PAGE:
What Are Environmental Problems Due to Population Growth?

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It’s no secret that the planet faces serious environmental concerns from water and air pollution to deforestation. While the causes are complex, one significant contributor to the problem is population growth. Understanding the relationship between population growth and environmental issues may be the first step toward identifying real solutions.

TL;DR (Too Long; Didn't Read)

Population growth is the increase in the number of people living in a particular area. Since populations can grow exponentially, resource depletion can occur rapidly, leading to specific environmental concerns such as global warming, deforestation and decreasing biodiversity. Populations in developed countries trend toward using substantially more resources, while populations in developing countries feel the impacts of environmental problems more quickly.

How Population Growth Works

The concept of population growth is tricky because populations can grow exponentially – similar to the way a bank or credit card company compounds interest. The formula for exponential population growth is N=N0ert where N0 is the starting population, e is a logarithmic constant (2.71828), r is the rate of growth (birth rate minus death rate), and t is time. If you plot this equation, you see a curve arching upward over time as the population increases exponentially, assuming no change in the rate.

This concept might be easier to visualize with actual figures. From the beginning of time on Earth to the start of the 20th century, the population of the planet grew from zero to 1.6 billion. Then, thanks to many factors, the population increased to 6.1 billion in just 100 years, which is an almost fourfold increase in the number of humans over a relatively short period.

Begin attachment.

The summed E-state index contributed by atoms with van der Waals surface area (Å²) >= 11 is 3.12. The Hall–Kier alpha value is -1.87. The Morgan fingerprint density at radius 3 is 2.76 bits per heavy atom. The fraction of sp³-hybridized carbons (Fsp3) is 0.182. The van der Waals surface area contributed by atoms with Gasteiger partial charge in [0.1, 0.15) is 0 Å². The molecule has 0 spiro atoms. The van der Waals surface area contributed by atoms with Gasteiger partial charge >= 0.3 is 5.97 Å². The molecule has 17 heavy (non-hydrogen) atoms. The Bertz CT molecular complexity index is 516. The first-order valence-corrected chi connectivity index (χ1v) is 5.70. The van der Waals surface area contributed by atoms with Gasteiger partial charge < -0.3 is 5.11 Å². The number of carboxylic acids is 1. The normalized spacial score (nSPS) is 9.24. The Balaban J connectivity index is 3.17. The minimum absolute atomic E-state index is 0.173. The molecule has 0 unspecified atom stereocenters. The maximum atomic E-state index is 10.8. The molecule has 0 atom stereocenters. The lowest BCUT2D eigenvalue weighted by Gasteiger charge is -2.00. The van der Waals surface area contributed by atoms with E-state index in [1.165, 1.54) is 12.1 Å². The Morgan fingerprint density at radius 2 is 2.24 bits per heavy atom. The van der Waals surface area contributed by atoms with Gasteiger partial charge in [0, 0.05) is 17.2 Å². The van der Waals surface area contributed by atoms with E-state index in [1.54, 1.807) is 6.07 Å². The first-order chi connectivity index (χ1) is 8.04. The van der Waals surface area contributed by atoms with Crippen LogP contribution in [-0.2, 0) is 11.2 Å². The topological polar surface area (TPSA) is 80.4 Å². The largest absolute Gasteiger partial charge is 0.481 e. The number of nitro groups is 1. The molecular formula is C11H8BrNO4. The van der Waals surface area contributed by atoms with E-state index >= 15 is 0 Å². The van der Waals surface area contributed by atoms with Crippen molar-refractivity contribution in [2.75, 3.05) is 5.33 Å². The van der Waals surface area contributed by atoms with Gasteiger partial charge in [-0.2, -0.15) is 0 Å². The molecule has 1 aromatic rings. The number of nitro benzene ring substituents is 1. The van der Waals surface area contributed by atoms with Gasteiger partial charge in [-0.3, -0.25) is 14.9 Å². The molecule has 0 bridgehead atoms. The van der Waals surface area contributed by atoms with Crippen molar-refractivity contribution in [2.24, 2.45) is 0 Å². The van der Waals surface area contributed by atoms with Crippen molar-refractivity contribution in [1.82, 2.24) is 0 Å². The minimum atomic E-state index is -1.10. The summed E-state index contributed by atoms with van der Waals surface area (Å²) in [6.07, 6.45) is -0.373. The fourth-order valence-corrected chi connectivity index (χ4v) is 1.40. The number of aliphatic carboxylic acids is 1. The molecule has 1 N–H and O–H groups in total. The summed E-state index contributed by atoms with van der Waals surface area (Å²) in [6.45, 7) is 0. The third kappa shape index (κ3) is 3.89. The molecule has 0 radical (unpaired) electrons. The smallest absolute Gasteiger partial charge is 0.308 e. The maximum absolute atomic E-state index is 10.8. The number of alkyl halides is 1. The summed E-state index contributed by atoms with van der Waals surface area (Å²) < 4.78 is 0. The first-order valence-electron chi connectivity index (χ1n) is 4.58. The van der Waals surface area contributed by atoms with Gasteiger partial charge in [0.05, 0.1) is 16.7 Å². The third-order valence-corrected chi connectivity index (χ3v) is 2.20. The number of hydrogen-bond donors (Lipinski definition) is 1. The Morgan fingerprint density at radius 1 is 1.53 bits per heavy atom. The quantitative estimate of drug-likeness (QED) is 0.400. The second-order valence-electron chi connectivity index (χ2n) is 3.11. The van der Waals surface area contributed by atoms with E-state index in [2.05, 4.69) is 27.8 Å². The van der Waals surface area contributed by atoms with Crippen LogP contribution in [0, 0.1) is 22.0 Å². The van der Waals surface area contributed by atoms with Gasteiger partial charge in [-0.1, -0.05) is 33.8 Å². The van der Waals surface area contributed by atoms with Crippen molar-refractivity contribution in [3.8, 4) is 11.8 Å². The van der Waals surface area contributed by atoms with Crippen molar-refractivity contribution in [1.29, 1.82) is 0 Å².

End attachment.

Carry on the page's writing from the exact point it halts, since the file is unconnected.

Populations and Environmental Issues

More people require more resources, which means that as the population increases, the Earth’s resources deplete more rapidly. The result of this depletion is deforestation and loss of biodiversity as humans strip the Earth of resources to accommodate rising population numbers. Population growth also results in increased greenhouse gases, mostly from CO2 emissions. For visualization, during that same 20th century that saw fourfold population growth, CO2 emissions increased twelvefold. As greenhouse gases increase, so do climate patterns, ultimately resulting in the long-term pattern called climate change.

The Biggest Impacts

The use of resources and the impact of environmental issues are not equal around the globe. People in developed countries require substantially more resources to maintain their lifestyles compared with people in developing countries. For example, the United States, which contains 5 percent of the world’s population, currently produces a full 25 percent of CO2 emissions.

People in developing countries tend to feel the impacts of environmental problems more acutely, especially if they live in coastal areas directly affected by sea level rise and the extreme weather events that accompany climate change. The most vulnerable populations also experience decreased access to clean water, increased exposure to air pollution and diseases – which may result from decreased biodiversity – and may feel the impact more immediately as local resources including plants and animals deplete.

While the interconnected problems of population growth and environmental issues seem overwhelming, it is important to remember that humans can make changes that positively impact the planet. One good starting point is understanding and applying the concept of sustainability, which is the opposite of resource depletion. Sustainability describes a model of resource usage in which the current generation uses only the resources the Earth provides indefinitely (like solar or wind power instead of burning fossil fuels) to ensure that future generations inherit resources.

References

About the Author

Melissa Mayer is an eclectic science writer with experience in the fields of molecular biology, proteomics, genomics, microbiology, biobanking and food science. In the niche of science and medical writing, her work includes five years with Thermo Scientific (Accelerating Science blogs), SomaLogic, Mental Floss, the Society for Neuroscience and Healthline. She has also served as interim associate editor for a glossy trade magazine read by pathologists, Clinical Lab Products, and wrote a non-fiction YA book (Coping with Date Rape and Acquaintance Rape). She has two books forthcoming covering the neuroscience of mental health.

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